Pipestone National Monument in Minnesota is a sacred site for the Plains Indian tribes who have quarried a red pipestone here for 3,000 years. The stone is carved into elaborate pipes for smoking ceremonies. Native American rights to the quarries were contested from the Treaty of 1858 to the creation of the national monument in 1937. Today, visitors can view live demonstrations of pipemaking along with the site’s natural and archaeological resources.
Archaeological Fun Fact: Archaeological evidence and oral tradition tell us that Pipestone was used by many different tribes in prehistory, and that enemies quarried side by side peacefully.
Park website: www.nps.gov/pipe/
Theodore Roosevelt National Park, in the Badlands of North Dakota, memorializes the president best known for promoting the conservation of America’s natural and archaeological resources, an ethos instilled in him in large part due to his experiences in the Badlands. In 1883 during his first visit to the Dakota Territory, twenty-four year old Theodore Roosevelt invested in cattle and bought a ranch. Park visitors can tour the site of Roosevelt’s cattle ranch, appreciate stunning landscapes and local wildlife (including bison), and enjoy impressive views of the night sky.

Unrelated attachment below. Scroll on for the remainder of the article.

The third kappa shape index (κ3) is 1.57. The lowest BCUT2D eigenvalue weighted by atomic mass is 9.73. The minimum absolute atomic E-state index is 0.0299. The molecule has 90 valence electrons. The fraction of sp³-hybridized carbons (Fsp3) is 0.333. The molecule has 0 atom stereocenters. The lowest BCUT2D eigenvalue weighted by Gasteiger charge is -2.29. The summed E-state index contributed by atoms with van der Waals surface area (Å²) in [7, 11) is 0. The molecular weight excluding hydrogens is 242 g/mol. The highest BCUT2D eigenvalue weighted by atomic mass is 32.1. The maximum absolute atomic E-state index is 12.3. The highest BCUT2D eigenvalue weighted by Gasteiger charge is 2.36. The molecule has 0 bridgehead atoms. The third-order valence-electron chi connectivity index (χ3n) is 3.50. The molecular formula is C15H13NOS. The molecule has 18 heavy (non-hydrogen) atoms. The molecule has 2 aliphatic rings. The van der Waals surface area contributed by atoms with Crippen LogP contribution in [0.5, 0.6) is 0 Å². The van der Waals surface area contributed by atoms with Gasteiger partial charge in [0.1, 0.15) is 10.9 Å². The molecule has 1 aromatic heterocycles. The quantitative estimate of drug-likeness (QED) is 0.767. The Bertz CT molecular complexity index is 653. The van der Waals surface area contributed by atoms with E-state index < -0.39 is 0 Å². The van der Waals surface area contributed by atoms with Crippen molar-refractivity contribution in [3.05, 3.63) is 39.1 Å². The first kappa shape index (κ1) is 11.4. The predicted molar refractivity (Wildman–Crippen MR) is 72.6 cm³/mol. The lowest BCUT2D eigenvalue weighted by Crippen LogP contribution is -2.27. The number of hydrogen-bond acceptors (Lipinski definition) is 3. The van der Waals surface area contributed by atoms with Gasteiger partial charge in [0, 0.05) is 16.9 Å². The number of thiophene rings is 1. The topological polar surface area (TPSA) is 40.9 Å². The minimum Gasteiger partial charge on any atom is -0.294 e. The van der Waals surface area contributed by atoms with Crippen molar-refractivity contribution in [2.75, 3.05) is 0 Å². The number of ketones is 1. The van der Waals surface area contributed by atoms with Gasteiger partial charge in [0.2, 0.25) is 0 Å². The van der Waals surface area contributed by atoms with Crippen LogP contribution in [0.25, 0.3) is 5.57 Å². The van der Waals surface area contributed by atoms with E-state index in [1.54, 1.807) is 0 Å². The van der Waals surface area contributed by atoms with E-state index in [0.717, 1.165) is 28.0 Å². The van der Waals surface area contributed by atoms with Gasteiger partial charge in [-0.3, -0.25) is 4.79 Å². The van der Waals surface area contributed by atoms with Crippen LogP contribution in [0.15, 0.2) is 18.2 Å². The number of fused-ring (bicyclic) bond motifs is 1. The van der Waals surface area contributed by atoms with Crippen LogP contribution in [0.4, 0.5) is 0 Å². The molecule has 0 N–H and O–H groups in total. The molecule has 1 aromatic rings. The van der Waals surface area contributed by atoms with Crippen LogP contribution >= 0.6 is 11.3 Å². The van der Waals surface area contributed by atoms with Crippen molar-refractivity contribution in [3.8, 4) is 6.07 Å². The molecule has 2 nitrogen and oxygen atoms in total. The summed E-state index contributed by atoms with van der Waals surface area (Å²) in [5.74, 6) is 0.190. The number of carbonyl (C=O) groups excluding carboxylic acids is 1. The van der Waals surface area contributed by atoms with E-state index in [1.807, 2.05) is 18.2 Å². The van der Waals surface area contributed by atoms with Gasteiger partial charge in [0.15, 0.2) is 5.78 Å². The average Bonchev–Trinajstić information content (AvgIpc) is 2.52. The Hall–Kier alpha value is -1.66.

Archaeological Fun Fact: As with many abandoned pioneer homesteads, the buildings at Roosevelt’s Elkhorn Ranch were quickly disassembled by neighbors to be reused in new construction projects and by 1901, a neighbor reported that only a couple of half-rotten foundations remained on the site. In 1957 and 1959 NPS excavations re-discovered the locations of Roosevelt’s house and various outbuildings with help from historical descriptions as well as photos taken by Roosevelt himself.
Park website: www.nps.gov/thro/
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